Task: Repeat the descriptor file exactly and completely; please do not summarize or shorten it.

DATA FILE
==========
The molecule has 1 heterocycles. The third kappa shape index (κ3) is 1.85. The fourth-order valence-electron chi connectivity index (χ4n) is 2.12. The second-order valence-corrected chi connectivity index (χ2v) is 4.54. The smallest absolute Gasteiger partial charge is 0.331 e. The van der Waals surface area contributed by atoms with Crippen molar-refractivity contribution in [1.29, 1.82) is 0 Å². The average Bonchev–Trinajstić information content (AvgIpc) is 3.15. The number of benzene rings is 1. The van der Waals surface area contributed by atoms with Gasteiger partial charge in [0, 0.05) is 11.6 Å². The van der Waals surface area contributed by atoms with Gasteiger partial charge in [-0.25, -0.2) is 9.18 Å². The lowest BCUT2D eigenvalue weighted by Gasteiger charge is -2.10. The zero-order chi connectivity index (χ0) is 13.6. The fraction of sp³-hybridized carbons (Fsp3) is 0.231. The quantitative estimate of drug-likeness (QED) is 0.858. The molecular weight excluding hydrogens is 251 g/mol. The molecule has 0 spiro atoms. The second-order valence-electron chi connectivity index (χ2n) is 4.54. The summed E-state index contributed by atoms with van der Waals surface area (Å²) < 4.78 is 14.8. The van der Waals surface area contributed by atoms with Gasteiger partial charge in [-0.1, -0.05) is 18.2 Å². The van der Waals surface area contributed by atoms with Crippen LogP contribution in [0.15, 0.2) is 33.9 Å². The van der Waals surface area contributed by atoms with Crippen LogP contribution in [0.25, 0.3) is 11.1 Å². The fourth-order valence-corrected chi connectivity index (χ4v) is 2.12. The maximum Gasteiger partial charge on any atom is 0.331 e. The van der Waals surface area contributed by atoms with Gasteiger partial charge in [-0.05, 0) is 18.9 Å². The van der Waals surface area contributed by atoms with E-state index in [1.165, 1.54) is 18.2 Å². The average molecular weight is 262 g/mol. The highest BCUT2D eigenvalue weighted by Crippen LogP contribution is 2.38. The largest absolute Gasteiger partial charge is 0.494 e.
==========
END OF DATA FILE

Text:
The molecule has 1 heterocycles. The third kappa shape index (κ3) is 1.85. The fourth-order valence-electron chi connectivity index (χ4n) is 2.12. The second-order valence-corrected chi connectivity index (χ2v) is 4.54. The smallest absolute Gasteiger partial charge is 0.331 e. The van der Waals surface area contributed by atoms with Crippen molar-refractivity contribution in [1.29, 1.82) is 0 Å². The average Bonchev–Trinajstić information content (AvgIpc) is 3.15. The number of benzene rings is 1. The van der Waals surface area contributed by atoms with Gasteiger partial charge in [0, 0.05) is 11.6 Å². The van der Waals surface area contributed by atoms with Gasteiger partial charge in [-0.25, -0.2) is 9.18 Å². The lowest BCUT2D eigenvalue weighted by Gasteiger charge is -2.10. The zero-order chi connectivity index (χ0) is 13.6. The fraction of sp³-hybridized carbons (Fsp3) is 0.231. The quantitative estimate of drug-likeness (QED) is 0.858. The molecular weight excluding hydrogens is 251 g/mol. The molecule has 0 spiro atoms. The second-order valence-electron chi connectivity index (χ2n) is 4.54. The summed E-state index contributed by atoms with van der Waals surface area (Å²) < 4.78 is 14.8. The van der Waals surface area contributed by atoms with Gasteiger partial charge in [-0.1, -0.05) is 18.2 Å². The van der Waals surface area contributed by atoms with Crippen LogP contribution in [0.15, 0.2) is 33.9 Å². The van der Waals surface area contributed by atoms with Crippen LogP contribution in [0.25, 0.3) is 11.1 Å². The fourth-order valence-corrected chi connectivity index (χ4v) is 2.12. The maximum Gasteiger partial charge on any atom is 0.331 e. The van der Waals surface area contributed by atoms with Gasteiger partial charge in [-0.05, 0) is 18.9 Å². The van der Waals surface area contributed by atoms with E-state index in [1.165, 1.54) is 18.2 Å². The average molecular weight is 262 g/mol. The highest BCUT2D eigenvalue weighted by Crippen LogP contribution is 2.38. The largest absolute Gasteiger partial charge is 0.494 e.